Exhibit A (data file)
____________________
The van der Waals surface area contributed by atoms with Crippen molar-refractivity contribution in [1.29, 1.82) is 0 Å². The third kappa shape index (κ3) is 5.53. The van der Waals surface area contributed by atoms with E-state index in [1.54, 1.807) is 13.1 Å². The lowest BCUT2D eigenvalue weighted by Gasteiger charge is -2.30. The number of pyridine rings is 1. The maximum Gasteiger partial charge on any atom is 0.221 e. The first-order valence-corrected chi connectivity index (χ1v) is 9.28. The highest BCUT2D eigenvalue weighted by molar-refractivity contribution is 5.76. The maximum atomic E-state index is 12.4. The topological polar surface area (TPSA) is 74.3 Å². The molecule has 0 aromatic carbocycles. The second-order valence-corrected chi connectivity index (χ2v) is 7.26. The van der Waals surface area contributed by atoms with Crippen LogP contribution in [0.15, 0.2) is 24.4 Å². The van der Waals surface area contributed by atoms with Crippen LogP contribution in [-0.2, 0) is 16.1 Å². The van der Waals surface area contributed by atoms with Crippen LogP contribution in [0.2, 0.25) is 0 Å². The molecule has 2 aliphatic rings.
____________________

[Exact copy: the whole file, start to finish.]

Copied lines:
The van der Waals surface area contributed by atoms with Crippen molar-refractivity contribution in [1.29, 1.82) is 0 Å². The third kappa shape index (κ3) is 5.53. The van der Waals surface area contributed by atoms with E-state index in [1.54, 1.807) is 13.1 Å². The lowest BCUT2D eigenvalue weighted by Gasteiger charge is -2.30. The number of pyridine rings is 1. The maximum Gasteiger partial charge on any atom is 0.221 e. The first-order valence-corrected chi connectivity index (χ1v) is 9.28. The highest BCUT2D eigenvalue weighted by molar-refractivity contribution is 5.76. The maximum atomic E-state index is 12.4. The topological polar surface area (TPSA) is 74.3 Å². The molecule has 0 aromatic carbocycles. The second-order valence-corrected chi connectivity index (χ2v) is 7.26. The van der Waals surface area contributed by atoms with Crippen LogP contribution in [0.15, 0.2) is 24.4 Å². The van der Waals surface area contributed by atoms with Crippen LogP contribution in [-0.2, 0) is 16.1 Å². The van der Waals surface area contributed by atoms with Crippen LogP contribution in [0.2, 0.25) is 0 Å². The molecule has 2 aliphatic rings.